It's tough enough being on the shorter side, and a new study in the New England Journal of Medicine doesn't make things any easier.
Researchers in the UK find that being small of stature increases the risk of coronary heart disease, the Telegraph reports. More specifically, for every 2.5 inches shorter we are, our risk increases by 13.5 percent. In other words, a five-foot tall person has a 32 percent higher risk of heart disease than a five-foot-six person does.
The findings, which involved data on 200,000 people, are tied to genetics; it seems the genes involved in height could also be involved in heart disease. "The more height-increasing genetic variants that you carry, the lower your risk of coronary heart disease — and conversely, if you were genetically shorter, the higher your risk," a researcher notes.
That is, at least if you're a man, NPR reports: Researchers didn't discover a clear relationship between height and heart disease risk in women, though that might just be because the study involved more male than female subjects.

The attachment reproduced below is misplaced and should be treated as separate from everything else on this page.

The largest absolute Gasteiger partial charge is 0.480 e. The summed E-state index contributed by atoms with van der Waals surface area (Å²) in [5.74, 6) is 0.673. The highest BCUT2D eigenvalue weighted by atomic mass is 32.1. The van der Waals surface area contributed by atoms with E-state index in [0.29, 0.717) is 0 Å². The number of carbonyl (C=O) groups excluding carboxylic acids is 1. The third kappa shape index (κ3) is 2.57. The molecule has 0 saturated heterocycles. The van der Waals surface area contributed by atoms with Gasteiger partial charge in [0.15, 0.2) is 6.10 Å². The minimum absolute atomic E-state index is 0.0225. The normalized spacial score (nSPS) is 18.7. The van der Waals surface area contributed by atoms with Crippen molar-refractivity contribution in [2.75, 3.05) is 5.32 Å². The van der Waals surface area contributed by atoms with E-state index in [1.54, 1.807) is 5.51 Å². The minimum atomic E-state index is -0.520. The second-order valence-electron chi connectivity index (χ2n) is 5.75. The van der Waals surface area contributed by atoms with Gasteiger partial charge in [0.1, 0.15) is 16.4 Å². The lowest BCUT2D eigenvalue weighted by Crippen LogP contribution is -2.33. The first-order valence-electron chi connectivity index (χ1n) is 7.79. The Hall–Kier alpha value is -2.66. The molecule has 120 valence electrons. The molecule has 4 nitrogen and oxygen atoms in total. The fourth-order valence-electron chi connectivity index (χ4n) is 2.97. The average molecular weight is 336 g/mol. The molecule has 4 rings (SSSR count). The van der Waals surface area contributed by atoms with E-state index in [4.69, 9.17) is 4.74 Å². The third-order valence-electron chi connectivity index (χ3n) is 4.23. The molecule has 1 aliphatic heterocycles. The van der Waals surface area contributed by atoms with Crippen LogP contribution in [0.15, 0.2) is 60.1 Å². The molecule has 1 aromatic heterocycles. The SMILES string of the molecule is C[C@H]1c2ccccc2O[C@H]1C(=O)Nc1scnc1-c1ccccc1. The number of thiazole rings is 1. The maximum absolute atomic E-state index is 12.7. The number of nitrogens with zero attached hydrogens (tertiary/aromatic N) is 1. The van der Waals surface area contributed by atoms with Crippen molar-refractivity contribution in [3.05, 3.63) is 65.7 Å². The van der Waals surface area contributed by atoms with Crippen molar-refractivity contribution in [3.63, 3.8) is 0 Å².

Experts have been aware of an apparent relationship between height and heart disease since the 1950s without being able to explain it, NPR notes. In fact, the New York Times reports that researchers didn't take the idea that the two were linked very seriously, making these findings a surprise. ("This idea that shorter stature is associated with coronary artery disease is something we would laugh about," notes one scientist. Another expert still has doubts, telling the Times that the connection appears "weak.")
On the plus side for short men? A study last year found they live longer, which makes matters all the more confusing.